Attorneys in the case said there is no record of a pension deficit being challenged with the debt-limit law. Aguirre is hoping his challenge will be the first.
If he succeeds, other municipalities that suffer deficits in their retirement plans could look to Aguirre’s case as a bellwether for eradicating the funding gaps.
Attorney Pat Shea, who represented the county of Orange when it underwent municipal bankruptcy in the 1990s, said governments can usually find a loophole to evade the law. However, Shea said he believes a pension deficit creates the model scenario for challenging the great expense as violation of the debt-limit laws.
“It’s the unusual, perfect storm scenario that the obligations you’ve created are truly debt, that it’s a big amount of money, and that nobody knows how it’s going to be paid,” said Shea, an adviser to Aguirre. “It’s very rare how many debts are like that.”
However, the city attorney’s argument faces a hurdle that will be difficult to overcome.
Both the judge overseeing the case and an attorney for the retirement system have noted that the city is beholden to the debt-limit provision – not the target of Aguirre’s suit, the retirement system.
“You can’t sue [the retirement system] for something that only the city can violate,” said Michael Leone, the attorney for SDCERS. “Even if the limit is exceeded, it was the city that took on the city.”
The Superior Court judge presiding over the case, Jeffrey Barton, noted a similar concern in his tentative ruling. He said he won’t make a decision before next week.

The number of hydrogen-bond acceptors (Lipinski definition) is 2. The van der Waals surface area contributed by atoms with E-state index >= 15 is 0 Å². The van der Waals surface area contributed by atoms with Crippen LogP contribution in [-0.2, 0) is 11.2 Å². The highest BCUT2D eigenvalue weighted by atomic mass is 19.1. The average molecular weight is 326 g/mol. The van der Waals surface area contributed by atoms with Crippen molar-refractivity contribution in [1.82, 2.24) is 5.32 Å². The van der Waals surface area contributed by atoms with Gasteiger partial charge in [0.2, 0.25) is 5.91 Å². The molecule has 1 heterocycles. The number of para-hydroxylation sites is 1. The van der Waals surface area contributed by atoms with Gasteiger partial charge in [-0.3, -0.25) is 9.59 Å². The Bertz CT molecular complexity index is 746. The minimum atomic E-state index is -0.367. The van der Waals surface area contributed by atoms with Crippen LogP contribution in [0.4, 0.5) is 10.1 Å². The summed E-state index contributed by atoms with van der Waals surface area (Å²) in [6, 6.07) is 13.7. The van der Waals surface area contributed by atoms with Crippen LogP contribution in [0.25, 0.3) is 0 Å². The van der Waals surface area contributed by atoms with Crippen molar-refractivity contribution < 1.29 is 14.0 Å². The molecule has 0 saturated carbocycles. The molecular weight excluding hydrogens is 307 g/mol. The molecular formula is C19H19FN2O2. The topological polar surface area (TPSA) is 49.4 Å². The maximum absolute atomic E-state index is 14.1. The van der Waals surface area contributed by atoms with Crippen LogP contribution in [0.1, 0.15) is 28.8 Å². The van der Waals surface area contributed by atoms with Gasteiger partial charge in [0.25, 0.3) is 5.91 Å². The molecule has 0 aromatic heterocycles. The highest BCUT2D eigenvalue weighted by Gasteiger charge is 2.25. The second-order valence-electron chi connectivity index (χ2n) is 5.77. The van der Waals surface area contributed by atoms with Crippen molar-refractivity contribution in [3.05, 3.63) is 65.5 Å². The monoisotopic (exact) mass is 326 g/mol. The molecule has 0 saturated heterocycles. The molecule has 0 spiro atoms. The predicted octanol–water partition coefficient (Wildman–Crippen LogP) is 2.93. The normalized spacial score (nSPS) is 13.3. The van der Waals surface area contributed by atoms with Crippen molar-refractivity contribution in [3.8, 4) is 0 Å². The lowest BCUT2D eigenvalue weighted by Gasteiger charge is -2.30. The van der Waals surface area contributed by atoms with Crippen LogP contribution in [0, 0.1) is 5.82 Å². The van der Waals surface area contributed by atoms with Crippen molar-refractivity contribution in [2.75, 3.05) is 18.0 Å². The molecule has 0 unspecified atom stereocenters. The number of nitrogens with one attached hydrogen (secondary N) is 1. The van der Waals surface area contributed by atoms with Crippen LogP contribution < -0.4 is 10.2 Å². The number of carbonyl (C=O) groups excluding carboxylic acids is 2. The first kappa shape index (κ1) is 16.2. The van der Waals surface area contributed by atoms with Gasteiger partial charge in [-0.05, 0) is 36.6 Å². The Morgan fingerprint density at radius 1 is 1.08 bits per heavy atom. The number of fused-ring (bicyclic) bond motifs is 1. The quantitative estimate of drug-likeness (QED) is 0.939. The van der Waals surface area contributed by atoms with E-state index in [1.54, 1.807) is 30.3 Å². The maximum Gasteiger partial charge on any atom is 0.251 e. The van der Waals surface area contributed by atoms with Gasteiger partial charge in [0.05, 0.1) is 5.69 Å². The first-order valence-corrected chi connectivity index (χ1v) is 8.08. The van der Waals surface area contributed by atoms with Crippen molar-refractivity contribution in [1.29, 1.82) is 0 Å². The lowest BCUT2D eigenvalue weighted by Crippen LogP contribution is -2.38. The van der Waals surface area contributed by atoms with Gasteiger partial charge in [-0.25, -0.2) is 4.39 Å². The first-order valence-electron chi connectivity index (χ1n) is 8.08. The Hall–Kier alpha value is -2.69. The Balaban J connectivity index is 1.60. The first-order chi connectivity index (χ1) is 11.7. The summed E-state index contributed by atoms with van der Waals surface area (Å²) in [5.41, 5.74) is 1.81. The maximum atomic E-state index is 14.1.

“Can the City prevail in this action when it is the City’s actions that allegedly violated the debt limit?” Barton wrote in his preliminary opinion.
Aguirre maintains that the city can win the case on the debt-limit argument. He claims officials at SDCERS approved the deals that allowed the city relief from its bills despite having knowledge that their actions would lead to new debt for the city.
The city attorney argues that pension trustees knew retroactive benefits given to employees in 1996 immediately piled $76.7 million of new debt onto the city. A $30 million reduction in the city’s pension bill that year was also a violation, he said.
“It was a sham,” he said.
Nonetheless, experts agree that Aguirre would have an easier time arguing his point if he represented a taxpayer instead of the government that created the debt.
“You don’t usually get a city suing itself, saying, ‘We screwed ourselves,’” Leone said. “It’s usually the public who will say the city incurred the debt improperly in our name.”
Shea said he finds the debt-limit argument much more appealing than the conflict-of-interest allegations because he thinks other cash-strapped governments with pension holes can benefit from this new warning sign. However, he recognizes that Aguirre’s position within the city could complicate the argument’s success.
“It’s hard to distinguish one entity from the other. Both participated notoriously, joyously, enthusiastically in burying the city in debt,” Shea said.
But, he said, “Mike’s only able to do certain things. It probably would have been better if it were brought on behalf of a nominal taxpayer.”